Perspective & Context
“Laser focus” amid the complexity and speed of change is essential. And every organization that has ever faced a major problem knows how focused it becomes.
But when that view is restricted and is exclusively in the details of the problems, the view of the context, external competitive influences and opportunities or internal conflicts is lost and more problems are generated.
As Professor Gregory D. Bunch of the Chicago Management Institute says in this very good video on Strategic Leadership:
“… The good strategic thinker has an x-ray view, he looks at the business and sees the parts and pieces that work, what doesn’t, what has value. But a good manager must be able to do this, the strategic thinker not only looks downwards but also upwards to the horizon in search of opportunities, threats, and most importantly, looking for anomalies. It is the anomaly that can really be innovation… ”
One of the architect’s functions is to ensure that this view of the horizon is not lost at the same time that the focus increases.
Create maps and practice management
Maintain a solid base of knowledge of business architecture and connect it to essential and non-essential domains, outside the business architecture (for example, customer journeys, processes, system applications).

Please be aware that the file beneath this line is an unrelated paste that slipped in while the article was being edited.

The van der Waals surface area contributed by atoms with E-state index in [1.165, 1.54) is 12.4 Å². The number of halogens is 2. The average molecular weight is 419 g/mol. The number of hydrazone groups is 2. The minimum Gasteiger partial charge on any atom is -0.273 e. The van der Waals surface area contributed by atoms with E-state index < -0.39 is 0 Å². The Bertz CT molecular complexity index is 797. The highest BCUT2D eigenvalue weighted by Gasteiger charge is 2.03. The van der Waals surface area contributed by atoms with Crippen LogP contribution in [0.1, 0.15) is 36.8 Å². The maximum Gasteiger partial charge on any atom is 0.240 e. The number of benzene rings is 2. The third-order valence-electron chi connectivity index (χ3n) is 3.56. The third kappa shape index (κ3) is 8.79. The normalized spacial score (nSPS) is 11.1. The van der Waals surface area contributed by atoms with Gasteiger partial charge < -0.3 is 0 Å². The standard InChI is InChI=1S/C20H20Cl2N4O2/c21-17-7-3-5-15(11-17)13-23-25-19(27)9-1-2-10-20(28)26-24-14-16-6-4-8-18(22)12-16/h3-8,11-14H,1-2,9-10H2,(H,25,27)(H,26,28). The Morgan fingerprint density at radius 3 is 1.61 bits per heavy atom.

Provide the appropriate direction and paths in order to establish a practice, the formalization of the support infrastructure, the definition of function and organizational structure, training, methodology, governance, and tools.
Translate & Clarify Strategy
Business architects can help define the big business strategy, but executives and other business leaders are usually responsible for creating that strategic direction and goals.
A Business Architect can help to understand the pressures, opportunities, and restrictions through a more structured view of the work so that it is easily communicated and used by the entire organization.
Allocation and Investment Models
“Which investments best support the company’s strategic objectives?”
This is the question that business architects help to answer, using investment models and other tools, in order to help leaders, executives, and councils to understand the advantages and disadvantages between projects and paths, for a more agile and efficient decision making.
That’s it, I hope this text has helped you. Leave a comment!